CU Anschutz researchers examined how five SARS-CoV-2 variants interact with diverse interferons and found the virus has adapted to evade this important front-line defense of the innate immune system
Researchers at the University of Colorado Anschutz Medical Campus have investigated how antiviral proteins called interferons interact with SARS-CoV-2, the cause of COVID-19. The study, published in Proceedings of the National Academy of Sciences USA, focuses on how the innate arm of the immune system defends against this coronavirus. The work resulted from a collaborative effort by multiple scientists, including the laboratories of Mario Santiago, PhD, associate professor of medicine and Eric Poeschla, MD, professor of medicine, both at the University of Colorado School of Medicine.
While the adaptive arm of the immune system responds definitively to infection by generating antibodies and T cells, the innate arm forms an earlier, first line of defense by recognizing conserved molecular patterns in pathogens. “SARS-CoV-2 just recently crossed the species barrier into humans and continues to adapt to its new host,” says Poeschla. “Much attention has deservedly focused on the virus’s serial evasions of neutralizing antibodies. The virus seems to be adapting to evade innate responses as well.”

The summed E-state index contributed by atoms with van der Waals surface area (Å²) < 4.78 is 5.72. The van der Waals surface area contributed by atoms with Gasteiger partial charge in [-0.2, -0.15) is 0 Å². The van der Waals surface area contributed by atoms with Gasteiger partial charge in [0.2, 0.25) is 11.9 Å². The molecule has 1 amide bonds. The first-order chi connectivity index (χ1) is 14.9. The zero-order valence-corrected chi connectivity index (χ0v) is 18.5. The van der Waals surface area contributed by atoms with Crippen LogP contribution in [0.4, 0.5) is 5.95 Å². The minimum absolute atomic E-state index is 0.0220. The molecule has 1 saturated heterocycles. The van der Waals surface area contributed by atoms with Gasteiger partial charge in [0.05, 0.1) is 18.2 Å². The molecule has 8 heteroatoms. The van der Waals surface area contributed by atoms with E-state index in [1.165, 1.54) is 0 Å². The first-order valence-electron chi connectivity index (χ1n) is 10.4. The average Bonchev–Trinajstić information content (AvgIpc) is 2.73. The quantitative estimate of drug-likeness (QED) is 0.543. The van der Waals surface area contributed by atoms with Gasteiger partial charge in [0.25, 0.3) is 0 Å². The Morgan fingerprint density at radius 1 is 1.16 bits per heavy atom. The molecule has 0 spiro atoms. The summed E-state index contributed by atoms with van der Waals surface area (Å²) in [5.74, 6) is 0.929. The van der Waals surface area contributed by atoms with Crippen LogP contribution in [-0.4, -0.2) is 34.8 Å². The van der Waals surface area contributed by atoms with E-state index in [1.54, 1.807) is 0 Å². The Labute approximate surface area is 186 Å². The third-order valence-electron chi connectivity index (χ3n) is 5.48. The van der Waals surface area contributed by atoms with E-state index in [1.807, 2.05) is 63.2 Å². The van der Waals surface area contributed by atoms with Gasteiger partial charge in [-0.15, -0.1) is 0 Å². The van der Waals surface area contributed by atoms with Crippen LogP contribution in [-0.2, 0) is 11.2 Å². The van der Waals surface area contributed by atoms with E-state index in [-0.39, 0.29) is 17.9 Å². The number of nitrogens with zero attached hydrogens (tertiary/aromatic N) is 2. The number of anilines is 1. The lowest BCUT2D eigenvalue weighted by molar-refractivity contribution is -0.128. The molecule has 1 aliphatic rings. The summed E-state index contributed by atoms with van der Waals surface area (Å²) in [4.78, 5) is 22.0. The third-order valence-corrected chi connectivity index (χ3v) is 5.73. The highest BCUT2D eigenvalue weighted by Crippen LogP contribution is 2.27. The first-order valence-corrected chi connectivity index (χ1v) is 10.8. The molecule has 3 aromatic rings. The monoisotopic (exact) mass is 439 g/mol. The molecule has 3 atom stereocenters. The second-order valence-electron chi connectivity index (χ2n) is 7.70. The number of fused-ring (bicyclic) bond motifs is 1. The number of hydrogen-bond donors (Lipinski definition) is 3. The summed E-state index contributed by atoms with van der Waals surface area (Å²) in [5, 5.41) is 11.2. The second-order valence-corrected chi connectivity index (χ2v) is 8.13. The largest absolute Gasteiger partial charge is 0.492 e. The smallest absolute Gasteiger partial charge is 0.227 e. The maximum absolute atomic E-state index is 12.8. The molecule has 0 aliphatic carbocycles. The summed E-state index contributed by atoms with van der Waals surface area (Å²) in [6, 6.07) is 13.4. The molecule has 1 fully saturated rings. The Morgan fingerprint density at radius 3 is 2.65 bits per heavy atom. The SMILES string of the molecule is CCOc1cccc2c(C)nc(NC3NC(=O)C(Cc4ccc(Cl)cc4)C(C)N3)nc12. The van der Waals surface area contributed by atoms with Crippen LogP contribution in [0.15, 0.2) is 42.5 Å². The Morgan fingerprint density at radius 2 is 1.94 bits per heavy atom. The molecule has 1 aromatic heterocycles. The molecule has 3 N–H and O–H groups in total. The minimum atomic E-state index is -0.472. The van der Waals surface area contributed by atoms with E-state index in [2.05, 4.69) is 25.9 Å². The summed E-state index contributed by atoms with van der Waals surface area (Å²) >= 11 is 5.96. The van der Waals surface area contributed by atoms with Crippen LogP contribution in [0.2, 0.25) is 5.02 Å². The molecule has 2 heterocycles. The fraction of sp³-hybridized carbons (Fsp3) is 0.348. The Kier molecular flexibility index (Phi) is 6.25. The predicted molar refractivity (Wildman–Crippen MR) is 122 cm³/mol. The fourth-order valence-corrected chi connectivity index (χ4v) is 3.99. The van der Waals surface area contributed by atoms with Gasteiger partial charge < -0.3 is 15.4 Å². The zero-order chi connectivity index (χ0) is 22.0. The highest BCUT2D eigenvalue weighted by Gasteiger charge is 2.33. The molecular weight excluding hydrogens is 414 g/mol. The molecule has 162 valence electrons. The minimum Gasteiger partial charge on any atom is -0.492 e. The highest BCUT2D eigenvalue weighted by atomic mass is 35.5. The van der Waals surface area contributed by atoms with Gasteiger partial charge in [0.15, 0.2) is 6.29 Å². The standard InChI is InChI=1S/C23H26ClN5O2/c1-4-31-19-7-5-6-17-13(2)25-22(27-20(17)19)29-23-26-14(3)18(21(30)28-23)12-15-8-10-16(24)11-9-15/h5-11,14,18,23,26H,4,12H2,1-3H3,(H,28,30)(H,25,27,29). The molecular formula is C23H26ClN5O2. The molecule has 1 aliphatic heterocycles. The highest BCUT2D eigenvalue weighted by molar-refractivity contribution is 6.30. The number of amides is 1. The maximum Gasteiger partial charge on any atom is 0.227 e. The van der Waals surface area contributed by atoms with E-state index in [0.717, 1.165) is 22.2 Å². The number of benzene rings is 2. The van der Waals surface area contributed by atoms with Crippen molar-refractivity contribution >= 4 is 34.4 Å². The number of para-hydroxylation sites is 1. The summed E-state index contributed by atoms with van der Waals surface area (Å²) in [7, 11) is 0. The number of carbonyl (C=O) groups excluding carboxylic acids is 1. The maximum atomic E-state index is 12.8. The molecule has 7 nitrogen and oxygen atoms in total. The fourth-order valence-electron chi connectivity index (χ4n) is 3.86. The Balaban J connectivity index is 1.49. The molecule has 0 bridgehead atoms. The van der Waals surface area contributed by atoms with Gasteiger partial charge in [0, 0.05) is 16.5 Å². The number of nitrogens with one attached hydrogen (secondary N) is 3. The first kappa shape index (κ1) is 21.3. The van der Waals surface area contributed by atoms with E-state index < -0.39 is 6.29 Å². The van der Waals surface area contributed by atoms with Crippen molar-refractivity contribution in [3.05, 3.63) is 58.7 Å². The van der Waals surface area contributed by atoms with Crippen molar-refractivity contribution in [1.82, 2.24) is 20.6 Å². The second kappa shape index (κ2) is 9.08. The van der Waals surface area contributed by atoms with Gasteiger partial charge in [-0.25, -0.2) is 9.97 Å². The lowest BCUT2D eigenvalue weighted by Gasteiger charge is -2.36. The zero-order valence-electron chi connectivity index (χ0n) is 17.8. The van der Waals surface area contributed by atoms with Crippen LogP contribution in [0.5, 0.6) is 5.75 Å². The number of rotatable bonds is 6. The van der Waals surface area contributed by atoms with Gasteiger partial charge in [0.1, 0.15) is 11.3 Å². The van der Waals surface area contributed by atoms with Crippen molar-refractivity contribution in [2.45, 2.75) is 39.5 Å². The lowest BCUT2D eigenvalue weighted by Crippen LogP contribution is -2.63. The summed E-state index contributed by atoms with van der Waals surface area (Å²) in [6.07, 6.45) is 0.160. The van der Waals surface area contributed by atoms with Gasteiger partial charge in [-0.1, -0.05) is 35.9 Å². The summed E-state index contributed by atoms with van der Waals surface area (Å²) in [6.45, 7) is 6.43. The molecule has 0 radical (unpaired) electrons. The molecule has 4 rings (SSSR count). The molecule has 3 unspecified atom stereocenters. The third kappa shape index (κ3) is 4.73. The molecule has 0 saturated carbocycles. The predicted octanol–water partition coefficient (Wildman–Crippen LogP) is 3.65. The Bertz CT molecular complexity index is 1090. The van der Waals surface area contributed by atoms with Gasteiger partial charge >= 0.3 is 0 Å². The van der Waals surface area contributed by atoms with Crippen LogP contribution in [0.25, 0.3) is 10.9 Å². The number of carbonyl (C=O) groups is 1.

Interferons are central molecules in the innate immune system that trigger a cascade of antiviral responses in cells within minutes of infection. As such, the interferon pathway could significantly reduce the levels of virus initially produced by an infected individual.
“They are clinically viable therapeutic agents that have been studied for viruses like HIV-1 for years,” says Santiago. “Here we looked at up to 17 different human interferons and found that some interferons, such as IFNalpha8, more strongly inhibited SARS-CoV-2. Importantly, later variants of the virus have developed significant resistance to their antiviral effects. For example, substantially more interferon would be needed to inhibit the omicron variant than the strains isolated during the earliest days of the pandemic.”
The data suggests that COVID-19 clinical trials on interferons – dozens of which are listed in clinicaltrials.gov – may need to be interpreted based on which variants were circulating when the study was conducted. Researchers say that future work to decipher which of SARS-CoV-2’s multitude of proteins might be evolving to confer interferon resistance may also have translational implications.